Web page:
“Diagnosing” Gender? Categorizing Gender-Identity Variants in the Anthropocene

  • Heino F. L. Meyer-BahlburgEmail author
Special Section: Transgender Identities Emerging During Adolescence


In recent decades, two interrelated major controversies have been unfolding in the area of sex/gender research. (1) Are gender-identity variants to be understood as psychopathology or natural variation? (2) Is gender (and perhaps even sex) better conceptualized as binary or non-binary? The answer depends on the conceptual context and related considerations of utility. In the context of evolutionary biology, marked variants of sex and gender decrease reproductive success and are, thereby, deemed pathologic. In the present era of the anthropocene, however, the material conditions underlying the traditional division of labor between the sexes and the role of reproductive success have dramatically changed. These changes decrease the psychosocial importance of the binary gender distinction, provide more freedom for non-binary gender expression and identity formation, and render the distinction of pathologic and non-pathologic less useful, unless gender dysphoria develops secondary to a psychiatric condition. Although most people state their gender identity in the form of a nominal category, most self-report or interview-based ratings and multi-item scales of gender expression and/or identity show continuous distributions, either unimodal-asymmetric or bimodal, depending on whether they are designed for one or both of the traditional genders. Similarly, the rating scales of androgen-influenced variants of the genitalia—usually designed for one of the traditional sexes—typically represent a unipolar-asymmetric continuum. However, the binary gender system remains the primary framework against which individuals evaluate themselves. For those who develop gender dysphoria, assistance by mental-health service providers continues to be important.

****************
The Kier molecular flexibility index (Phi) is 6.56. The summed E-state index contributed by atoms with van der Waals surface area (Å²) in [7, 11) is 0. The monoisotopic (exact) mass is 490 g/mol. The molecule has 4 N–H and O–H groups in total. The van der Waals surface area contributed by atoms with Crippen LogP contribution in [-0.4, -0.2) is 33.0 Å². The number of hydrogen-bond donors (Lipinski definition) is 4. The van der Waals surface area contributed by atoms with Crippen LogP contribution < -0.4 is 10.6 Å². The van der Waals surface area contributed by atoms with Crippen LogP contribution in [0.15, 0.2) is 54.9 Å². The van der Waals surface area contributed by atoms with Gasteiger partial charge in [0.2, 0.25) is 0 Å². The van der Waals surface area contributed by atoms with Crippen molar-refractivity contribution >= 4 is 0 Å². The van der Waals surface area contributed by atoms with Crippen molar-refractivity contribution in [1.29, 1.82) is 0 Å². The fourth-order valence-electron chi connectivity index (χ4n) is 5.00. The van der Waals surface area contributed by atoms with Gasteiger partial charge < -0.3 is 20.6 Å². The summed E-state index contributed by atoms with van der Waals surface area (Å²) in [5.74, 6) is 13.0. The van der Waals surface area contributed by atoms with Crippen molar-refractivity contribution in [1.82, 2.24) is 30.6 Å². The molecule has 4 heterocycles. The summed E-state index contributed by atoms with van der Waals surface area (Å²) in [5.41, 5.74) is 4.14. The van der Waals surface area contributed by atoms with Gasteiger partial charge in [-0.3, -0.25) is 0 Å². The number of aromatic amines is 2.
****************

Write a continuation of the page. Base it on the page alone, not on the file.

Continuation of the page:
Gender dysphoria Transgender Gender and society Assessment of sex and gender 


Compliance with Ethical Standards

Conflict of interest

The author declares that he has no conflict of interest.

Human and Animal Rights

This article does not contain any studies with human participants or animals performed by the author.


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Authors and Affiliations

  1. 1.Department of Psychiatry, NYS Psychiatric InstituteVagelos College of Physicians and Surgeons of Columbia UniversityNew YorkUSA

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